What's supposed to be a non-partisan race has turned into a display of party politics. The Coeur d'Alene School Board elections Tuesday are raising questions about the motivation of some candidates.
It's difficult to ignore the signs on the side of the road in Coeur d'Alene. Brent Regan lists himself as a Republican on his sign and his opponent Christa Hazel lists herself as a "common sense conservative." They are two campaign signs touting partisan politics for a non-partisan seat on the Coeur d'Alene School Board.
"For some people though, that is the only important thing is what party you're affiliated with," Hazel said.
"It's a matter of convenience, if you will, because people see that and they say 'Okay I know a little bit what he's about on his political side' that doesn't mean it's a partisan office," Regan said.
Regan is endorsed by "Reagan Republicans" whose mission statement on their website is "actively building the new conservative majority."
Hazel is endorsed by "Balance North Idaho" which formed in direct response to Reagan Republicans.
"Several of us were a little, I don't know what you would say, concerned about the Reagan Republicans trying to attempt to take over all of the elected seats in town and they have been pretty successful, " Balance North Idaho founder and president Eden Irgens said.
Irgens has a child in the Coeur d'Alene School District and said the current school board is made up of only like-minded people. She said this has isolated Coeur d'Alene parents, not to mention teachers, who have differing opinions.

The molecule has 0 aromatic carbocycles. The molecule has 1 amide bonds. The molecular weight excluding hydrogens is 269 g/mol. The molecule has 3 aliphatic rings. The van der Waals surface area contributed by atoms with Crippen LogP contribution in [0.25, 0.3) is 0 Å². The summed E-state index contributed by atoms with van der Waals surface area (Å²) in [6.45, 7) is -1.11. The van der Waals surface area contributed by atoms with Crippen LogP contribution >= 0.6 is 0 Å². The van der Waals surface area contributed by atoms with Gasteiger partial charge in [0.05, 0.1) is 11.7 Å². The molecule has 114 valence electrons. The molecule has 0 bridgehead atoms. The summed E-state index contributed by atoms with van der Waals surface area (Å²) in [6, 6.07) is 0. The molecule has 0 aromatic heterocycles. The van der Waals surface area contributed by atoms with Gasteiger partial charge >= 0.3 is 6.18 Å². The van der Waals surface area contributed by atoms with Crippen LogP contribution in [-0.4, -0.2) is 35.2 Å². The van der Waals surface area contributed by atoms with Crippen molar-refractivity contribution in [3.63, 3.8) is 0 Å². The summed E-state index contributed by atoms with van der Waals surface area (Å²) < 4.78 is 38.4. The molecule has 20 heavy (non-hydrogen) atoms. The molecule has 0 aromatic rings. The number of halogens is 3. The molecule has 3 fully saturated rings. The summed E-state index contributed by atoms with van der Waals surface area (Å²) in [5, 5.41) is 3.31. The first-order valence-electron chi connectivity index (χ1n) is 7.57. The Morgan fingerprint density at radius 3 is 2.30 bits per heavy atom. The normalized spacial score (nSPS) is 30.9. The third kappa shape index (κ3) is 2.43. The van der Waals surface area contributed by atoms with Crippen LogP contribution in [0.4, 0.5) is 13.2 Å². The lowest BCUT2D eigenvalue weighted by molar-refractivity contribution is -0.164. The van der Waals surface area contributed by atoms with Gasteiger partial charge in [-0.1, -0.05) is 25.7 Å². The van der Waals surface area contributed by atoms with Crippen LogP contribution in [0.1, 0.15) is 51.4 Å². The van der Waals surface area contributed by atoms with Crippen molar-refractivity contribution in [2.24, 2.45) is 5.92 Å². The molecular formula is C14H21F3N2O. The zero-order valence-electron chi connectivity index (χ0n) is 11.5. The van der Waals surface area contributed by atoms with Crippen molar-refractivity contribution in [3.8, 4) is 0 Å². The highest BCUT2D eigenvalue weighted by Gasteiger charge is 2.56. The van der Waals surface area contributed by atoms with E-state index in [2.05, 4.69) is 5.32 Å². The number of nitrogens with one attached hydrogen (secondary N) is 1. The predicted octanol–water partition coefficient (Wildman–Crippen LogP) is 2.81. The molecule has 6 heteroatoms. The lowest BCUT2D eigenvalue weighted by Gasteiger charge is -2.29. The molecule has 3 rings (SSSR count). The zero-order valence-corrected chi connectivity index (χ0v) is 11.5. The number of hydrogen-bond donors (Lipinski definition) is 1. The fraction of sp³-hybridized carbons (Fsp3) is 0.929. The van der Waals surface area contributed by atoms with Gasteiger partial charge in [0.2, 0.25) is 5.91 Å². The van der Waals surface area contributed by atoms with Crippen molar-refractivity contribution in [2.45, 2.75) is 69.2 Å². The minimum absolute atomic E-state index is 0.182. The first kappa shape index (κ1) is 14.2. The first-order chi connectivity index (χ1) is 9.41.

Irgens said if all Reagan Republican-backed candidates win this school board election the consequences would be dire.
"We would have an exodus from teachers, I'm sure a lot of people are waiting to see what happens with this election," Irgens says.
All attempts to reach Reagan Republicans through phone and email for a response were unsuccessful Monday.
Ballots for the Coeur d'Alene School Board election are due Tuesday which has both Regan and Hazel doing everything they can to get out the vote. Even if that means bringing politics into a position both admit has nothing to do with being a Republican, common-sense conservative or otherwise.
"I think a lot of the attention that's been going toward a question of partisanship – that's just a smoke screen, there really isn't an issue behind it," Regan said.
"For me, I look at it as regardless of the partisan politics we should be focused on education," Hazel said.